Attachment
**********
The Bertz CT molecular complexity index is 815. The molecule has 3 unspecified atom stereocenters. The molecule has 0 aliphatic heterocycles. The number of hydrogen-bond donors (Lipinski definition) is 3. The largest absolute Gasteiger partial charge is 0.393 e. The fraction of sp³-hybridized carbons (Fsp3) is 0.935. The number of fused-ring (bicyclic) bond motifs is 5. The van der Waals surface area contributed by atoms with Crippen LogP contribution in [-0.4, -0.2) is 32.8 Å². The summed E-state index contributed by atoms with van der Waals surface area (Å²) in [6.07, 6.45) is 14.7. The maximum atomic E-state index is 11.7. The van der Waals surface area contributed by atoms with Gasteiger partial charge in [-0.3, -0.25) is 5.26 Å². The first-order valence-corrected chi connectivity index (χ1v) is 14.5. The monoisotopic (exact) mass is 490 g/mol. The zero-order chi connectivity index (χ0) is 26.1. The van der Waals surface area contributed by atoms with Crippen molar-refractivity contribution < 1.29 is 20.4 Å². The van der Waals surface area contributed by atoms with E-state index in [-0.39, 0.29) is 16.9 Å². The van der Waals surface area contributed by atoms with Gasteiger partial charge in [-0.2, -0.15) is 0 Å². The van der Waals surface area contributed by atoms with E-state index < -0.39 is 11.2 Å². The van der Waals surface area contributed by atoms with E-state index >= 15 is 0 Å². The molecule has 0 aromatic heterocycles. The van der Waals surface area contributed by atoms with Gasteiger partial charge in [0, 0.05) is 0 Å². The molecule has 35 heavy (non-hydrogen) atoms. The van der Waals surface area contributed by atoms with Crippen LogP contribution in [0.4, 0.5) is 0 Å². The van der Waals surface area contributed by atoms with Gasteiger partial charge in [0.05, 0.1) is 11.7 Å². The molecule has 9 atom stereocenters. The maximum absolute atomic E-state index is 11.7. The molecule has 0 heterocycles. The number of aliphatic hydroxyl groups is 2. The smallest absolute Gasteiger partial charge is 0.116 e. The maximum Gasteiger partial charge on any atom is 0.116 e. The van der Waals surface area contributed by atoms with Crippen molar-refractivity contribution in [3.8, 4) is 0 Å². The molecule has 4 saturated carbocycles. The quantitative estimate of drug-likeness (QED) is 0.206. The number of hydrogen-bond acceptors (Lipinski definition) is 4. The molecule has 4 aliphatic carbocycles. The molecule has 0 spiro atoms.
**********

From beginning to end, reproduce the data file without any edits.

The Bertz CT molecular complexity index is 815. The molecule has 3 unspecified atom stereocenters. The molecule has 0 aliphatic heterocycles. The number of hydrogen-bond donors (Lipinski definition) is 3. The largest absolute Gasteiger partial charge is 0.393 e. The fraction of sp³-hybridized carbons (Fsp3) is 0.935. The number of fused-ring (bicyclic) bond motifs is 5. The van der Waals surface area contributed by atoms with Crippen LogP contribution in [-0.4, -0.2) is 32.8 Å². The summed E-state index contributed by atoms with van der Waals surface area (Å²) in [6.07, 6.45) is 14.7. The maximum atomic E-state index is 11.7. The van der Waals surface area contributed by atoms with Gasteiger partial charge in [-0.3, -0.25) is 5.26 Å². The first-order valence-corrected chi connectivity index (χ1v) is 14.5. The monoisotopic (exact) mass is 490 g/mol. The zero-order chi connectivity index (χ0) is 26.1. The van der Waals surface area contributed by atoms with Crippen molar-refractivity contribution < 1.29 is 20.4 Å². The van der Waals surface area contributed by atoms with E-state index in [-0.39, 0.29) is 16.9 Å². The van der Waals surface area contributed by atoms with Gasteiger partial charge in [-0.2, -0.15) is 0 Å². The van der Waals surface area contributed by atoms with E-state index < -0.39 is 11.2 Å². The van der Waals surface area contributed by atoms with E-state index >= 15 is 0 Å². The molecule has 0 aromatic heterocycles. The van der Waals surface area contributed by atoms with Gasteiger partial charge in [0, 0.05) is 0 Å². The molecule has 35 heavy (non-hydrogen) atoms. The van der Waals surface area contributed by atoms with Crippen LogP contribution in [0.4, 0.5) is 0 Å². The van der Waals surface area contributed by atoms with Gasteiger partial charge in [0.05, 0.1) is 11.7 Å². The molecule has 9 atom stereocenters. The maximum absolute atomic E-state index is 11.7. The molecule has 0 heterocycles. The number of aliphatic hydroxyl groups is 2. The smallest absolute Gasteiger partial charge is 0.116 e. The maximum Gasteiger partial charge on any atom is 0.116 e. The van der Waals surface area contributed by atoms with Crippen molar-refractivity contribution in [3.8, 4) is 0 Å². The molecule has 4 saturated carbocycles. The quantitative estimate of drug-likeness (QED) is 0.206. The number of hydrogen-bond acceptors (Lipinski definition) is 4. The molecule has 4 aliphatic carbocycles. The molecule has 0 spiro atoms.